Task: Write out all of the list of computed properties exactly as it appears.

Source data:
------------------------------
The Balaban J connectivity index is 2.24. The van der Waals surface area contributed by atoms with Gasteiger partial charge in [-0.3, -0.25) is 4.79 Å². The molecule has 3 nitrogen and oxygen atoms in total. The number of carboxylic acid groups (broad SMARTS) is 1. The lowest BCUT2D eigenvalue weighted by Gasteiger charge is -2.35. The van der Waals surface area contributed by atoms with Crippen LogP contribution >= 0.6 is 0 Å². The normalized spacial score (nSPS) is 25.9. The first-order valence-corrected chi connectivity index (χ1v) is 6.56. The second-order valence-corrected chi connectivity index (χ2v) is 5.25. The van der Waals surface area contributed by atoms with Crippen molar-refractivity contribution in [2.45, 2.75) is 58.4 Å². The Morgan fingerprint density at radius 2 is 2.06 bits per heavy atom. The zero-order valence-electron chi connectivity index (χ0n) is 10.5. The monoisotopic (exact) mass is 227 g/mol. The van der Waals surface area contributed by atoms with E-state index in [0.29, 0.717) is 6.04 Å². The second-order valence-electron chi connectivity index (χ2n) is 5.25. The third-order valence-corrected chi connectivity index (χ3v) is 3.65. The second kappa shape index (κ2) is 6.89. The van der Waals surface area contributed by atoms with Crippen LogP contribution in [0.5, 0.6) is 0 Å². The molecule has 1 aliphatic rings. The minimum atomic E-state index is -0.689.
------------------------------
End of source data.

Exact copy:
The Balaban J connectivity index is 2.24. The van der Waals surface area contributed by atoms with Gasteiger partial charge in [-0.3, -0.25) is 4.79 Å². The molecule has 3 nitrogen and oxygen atoms in total. The number of carboxylic acid groups (broad SMARTS) is 1. The lowest BCUT2D eigenvalue weighted by Gasteiger charge is -2.35. The van der Waals surface area contributed by atoms with Crippen LogP contribution >= 0.6 is 0 Å². The normalized spacial score (nSPS) is 25.9. The first-order valence-corrected chi connectivity index (χ1v) is 6.56. The second-order valence-corrected chi connectivity index (χ2v) is 5.25. The van der Waals surface area contributed by atoms with Crippen molar-refractivity contribution in [2.45, 2.75) is 58.4 Å². The Morgan fingerprint density at radius 2 is 2.06 bits per heavy atom. The zero-order valence-electron chi connectivity index (χ0n) is 10.5. The monoisotopic (exact) mass is 227 g/mol. The van der Waals surface area contributed by atoms with E-state index in [0.29, 0.717) is 6.04 Å². The second-order valence-electron chi connectivity index (χ2n) is 5.25. The third-order valence-corrected chi connectivity index (χ3v) is 3.65. The second kappa shape index (κ2) is 6.89. The van der Waals surface area contributed by atoms with Crippen LogP contribution in [0.5, 0.6) is 0 Å². The molecule has 1 aliphatic rings. The minimum atomic E-state index is -0.689.